The Censor Board’s decision last week to snip away all drug-related references to Punjab in the film Udta Punjab highlights the seriousness of the drug problem in that state. Senior leaders of the state’s ruling party can engage in whataboutery and call the drug menace a national problem, but data show that over the last decade Punjab has ranked consistently at the top or in the top 5 in many of the yardsticks used to measure drug abuse.

That Punjab’s drug menace is a serious problem is evident from the fact it is perhaps the only state in recent times to commission a drug abuse study. The Punjab Opioid Dependence Survey, which was conducted between February and April 2015, found that 230,000 people in the state were drug users.

That translates to 836 drug users per 100,000 people in the state. The All India number is 250 per 100,000 (for 2012), according to the ministry of social justice and empowerment.

Consider the number of crimes reported under the Narcotics Drugs and Psychotropic Substances (NDPS) Act. There were on average 7,524 instances of crimes related to drugs in Punjab annually between 2005 and 2014. That’s second only to Uttar Pradesh, India’s most populous state. Look at the rate of crime per 100,000 population — Punjab fares far worse than any other state.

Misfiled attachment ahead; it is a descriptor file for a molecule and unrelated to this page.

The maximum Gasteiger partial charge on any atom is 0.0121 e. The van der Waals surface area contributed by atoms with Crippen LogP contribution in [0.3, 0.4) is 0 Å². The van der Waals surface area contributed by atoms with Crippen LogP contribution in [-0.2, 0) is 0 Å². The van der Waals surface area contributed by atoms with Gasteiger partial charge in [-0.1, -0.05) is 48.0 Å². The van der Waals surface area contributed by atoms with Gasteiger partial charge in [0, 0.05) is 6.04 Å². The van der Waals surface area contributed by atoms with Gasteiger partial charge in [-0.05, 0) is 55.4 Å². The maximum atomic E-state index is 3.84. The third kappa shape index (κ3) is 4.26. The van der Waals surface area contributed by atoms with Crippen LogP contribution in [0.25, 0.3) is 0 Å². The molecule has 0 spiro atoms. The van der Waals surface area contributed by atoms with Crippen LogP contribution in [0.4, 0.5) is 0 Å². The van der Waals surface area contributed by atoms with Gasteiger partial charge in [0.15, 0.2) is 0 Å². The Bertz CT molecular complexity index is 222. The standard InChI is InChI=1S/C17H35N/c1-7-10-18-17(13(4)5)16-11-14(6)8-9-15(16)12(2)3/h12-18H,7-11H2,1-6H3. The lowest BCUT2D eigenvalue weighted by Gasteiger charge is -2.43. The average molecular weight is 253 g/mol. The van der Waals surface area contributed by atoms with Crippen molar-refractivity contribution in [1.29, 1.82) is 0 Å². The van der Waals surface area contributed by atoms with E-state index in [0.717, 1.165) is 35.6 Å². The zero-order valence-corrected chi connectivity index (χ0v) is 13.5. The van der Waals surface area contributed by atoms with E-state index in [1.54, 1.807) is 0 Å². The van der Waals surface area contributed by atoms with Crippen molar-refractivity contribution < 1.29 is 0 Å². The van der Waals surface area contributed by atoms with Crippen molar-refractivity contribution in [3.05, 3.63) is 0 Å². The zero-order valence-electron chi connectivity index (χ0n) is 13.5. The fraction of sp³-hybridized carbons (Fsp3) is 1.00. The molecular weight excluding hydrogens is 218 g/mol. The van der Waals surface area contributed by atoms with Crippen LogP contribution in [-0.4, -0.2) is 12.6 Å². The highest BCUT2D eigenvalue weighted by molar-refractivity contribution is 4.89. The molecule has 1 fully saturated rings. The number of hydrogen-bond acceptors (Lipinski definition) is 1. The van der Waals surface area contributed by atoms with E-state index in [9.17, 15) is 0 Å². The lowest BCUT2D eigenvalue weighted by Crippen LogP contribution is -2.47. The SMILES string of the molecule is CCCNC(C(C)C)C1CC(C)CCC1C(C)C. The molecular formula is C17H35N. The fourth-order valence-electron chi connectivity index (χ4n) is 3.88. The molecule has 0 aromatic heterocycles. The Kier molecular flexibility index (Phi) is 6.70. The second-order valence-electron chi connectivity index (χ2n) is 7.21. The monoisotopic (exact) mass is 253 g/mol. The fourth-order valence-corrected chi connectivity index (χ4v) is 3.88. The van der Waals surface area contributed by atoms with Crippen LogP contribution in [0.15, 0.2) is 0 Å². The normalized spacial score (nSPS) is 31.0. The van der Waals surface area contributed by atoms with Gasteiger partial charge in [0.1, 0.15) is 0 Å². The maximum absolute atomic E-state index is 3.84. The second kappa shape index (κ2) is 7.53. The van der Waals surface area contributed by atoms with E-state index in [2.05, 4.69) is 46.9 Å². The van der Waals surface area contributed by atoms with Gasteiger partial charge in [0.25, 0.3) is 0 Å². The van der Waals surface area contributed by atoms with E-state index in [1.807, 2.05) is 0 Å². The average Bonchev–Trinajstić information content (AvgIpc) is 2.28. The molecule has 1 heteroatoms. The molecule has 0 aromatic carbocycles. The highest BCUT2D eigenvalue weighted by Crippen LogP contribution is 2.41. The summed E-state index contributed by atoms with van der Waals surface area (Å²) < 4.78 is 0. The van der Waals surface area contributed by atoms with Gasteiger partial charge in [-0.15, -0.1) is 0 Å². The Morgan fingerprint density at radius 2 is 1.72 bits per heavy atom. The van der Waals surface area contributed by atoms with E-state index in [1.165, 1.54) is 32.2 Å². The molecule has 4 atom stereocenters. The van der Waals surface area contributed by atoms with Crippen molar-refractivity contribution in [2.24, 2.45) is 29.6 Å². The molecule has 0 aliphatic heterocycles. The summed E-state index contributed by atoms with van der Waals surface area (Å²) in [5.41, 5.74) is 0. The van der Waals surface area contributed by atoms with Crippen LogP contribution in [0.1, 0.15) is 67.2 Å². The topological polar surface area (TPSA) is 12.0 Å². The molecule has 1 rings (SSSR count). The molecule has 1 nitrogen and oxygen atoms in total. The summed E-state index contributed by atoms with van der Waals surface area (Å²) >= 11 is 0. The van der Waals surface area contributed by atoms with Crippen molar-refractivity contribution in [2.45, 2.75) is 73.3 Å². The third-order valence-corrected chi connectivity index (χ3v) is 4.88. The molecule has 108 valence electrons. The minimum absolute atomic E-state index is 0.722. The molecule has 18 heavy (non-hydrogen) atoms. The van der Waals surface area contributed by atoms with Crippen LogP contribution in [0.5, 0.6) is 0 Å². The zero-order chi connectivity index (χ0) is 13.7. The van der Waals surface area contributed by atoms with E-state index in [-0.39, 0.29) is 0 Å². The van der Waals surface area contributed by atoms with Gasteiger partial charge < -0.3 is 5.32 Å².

In 2014 alone, the rate of reported NDPS crimes jumped to 50.5 per 100,000 population — four times that of second ranked Maharashtra with a rate of 12.4.

Punjab ranks among the top five states that reported the biggest drug seizures in 2014. The other four were Mizoram, Manipur, Assam and Uttar Pradesh.

Here’s another statistic that places Punjab on top: about 44.5% of total convicts under the NDPS Act in India at the end of 2014 were in Punjab, and the figure has consistently increased over the years. While this could mean that the state is fighting hard to combat this problem, it also highlights the extent of the drug abuse menace in that state.

Suicides due to drug abuse or addiction made up 2.8% of all suicides in India in 2014. In the case of Punjab, this stood at 4%. Drug-related suicide deaths in Punjab have decreased between 2011 and 2014, but it still figures among the top five states.

The Punjab Opioid Dependence Survey found that 89% of opioid dependents in Punjab were literate and educated, 83% were employed and they were mostly male. Chart 6 has the details of the survey.

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